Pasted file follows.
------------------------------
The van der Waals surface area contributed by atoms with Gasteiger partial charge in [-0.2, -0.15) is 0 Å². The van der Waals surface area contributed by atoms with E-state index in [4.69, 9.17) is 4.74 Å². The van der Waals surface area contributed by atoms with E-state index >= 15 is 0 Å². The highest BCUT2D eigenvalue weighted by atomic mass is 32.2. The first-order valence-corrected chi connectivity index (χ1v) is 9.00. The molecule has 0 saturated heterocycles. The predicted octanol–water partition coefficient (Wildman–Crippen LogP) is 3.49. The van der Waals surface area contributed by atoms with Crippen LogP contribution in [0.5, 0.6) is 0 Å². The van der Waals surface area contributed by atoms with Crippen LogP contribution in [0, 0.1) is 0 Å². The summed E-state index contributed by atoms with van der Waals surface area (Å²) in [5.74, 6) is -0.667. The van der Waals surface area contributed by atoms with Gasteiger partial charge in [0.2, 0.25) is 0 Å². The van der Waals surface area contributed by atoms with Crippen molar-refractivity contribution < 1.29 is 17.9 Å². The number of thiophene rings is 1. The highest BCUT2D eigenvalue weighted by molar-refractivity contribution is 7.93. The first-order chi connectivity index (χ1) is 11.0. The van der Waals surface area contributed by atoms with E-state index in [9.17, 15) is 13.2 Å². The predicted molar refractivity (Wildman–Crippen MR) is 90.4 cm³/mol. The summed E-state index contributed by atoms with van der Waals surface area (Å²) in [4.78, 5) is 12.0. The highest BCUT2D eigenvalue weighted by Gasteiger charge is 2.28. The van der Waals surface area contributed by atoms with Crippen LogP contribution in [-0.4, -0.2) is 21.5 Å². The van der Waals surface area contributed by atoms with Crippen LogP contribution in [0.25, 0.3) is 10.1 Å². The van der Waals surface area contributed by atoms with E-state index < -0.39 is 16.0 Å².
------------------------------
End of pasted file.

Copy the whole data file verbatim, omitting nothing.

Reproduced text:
The van der Waals surface area contributed by atoms with Gasteiger partial charge in [-0.2, -0.15) is 0 Å². The van der Waals surface area contributed by atoms with E-state index in [4.69, 9.17) is 4.74 Å². The van der Waals surface area contributed by atoms with E-state index >= 15 is 0 Å². The highest BCUT2D eigenvalue weighted by atomic mass is 32.2. The first-order valence-corrected chi connectivity index (χ1v) is 9.00. The molecule has 0 saturated heterocycles. The predicted octanol–water partition coefficient (Wildman–Crippen LogP) is 3.49. The van der Waals surface area contributed by atoms with Crippen LogP contribution in [0.5, 0.6) is 0 Å². The van der Waals surface area contributed by atoms with Crippen LogP contribution in [0, 0.1) is 0 Å². The summed E-state index contributed by atoms with van der Waals surface area (Å²) in [5.74, 6) is -0.667. The van der Waals surface area contributed by atoms with Gasteiger partial charge in [0.2, 0.25) is 0 Å². The van der Waals surface area contributed by atoms with Crippen molar-refractivity contribution < 1.29 is 17.9 Å². The number of thiophene rings is 1. The highest BCUT2D eigenvalue weighted by molar-refractivity contribution is 7.93. The first-order chi connectivity index (χ1) is 11.0. The van der Waals surface area contributed by atoms with E-state index in [9.17, 15) is 13.2 Å². The predicted molar refractivity (Wildman–Crippen MR) is 90.4 cm³/mol. The summed E-state index contributed by atoms with van der Waals surface area (Å²) in [4.78, 5) is 12.0. The highest BCUT2D eigenvalue weighted by Gasteiger charge is 2.28. The van der Waals surface area contributed by atoms with Crippen LogP contribution in [-0.4, -0.2) is 21.5 Å². The van der Waals surface area contributed by atoms with Crippen LogP contribution in [0.25, 0.3) is 10.1 Å². The van der Waals surface area contributed by atoms with E-state index < -0.39 is 16.0 Å².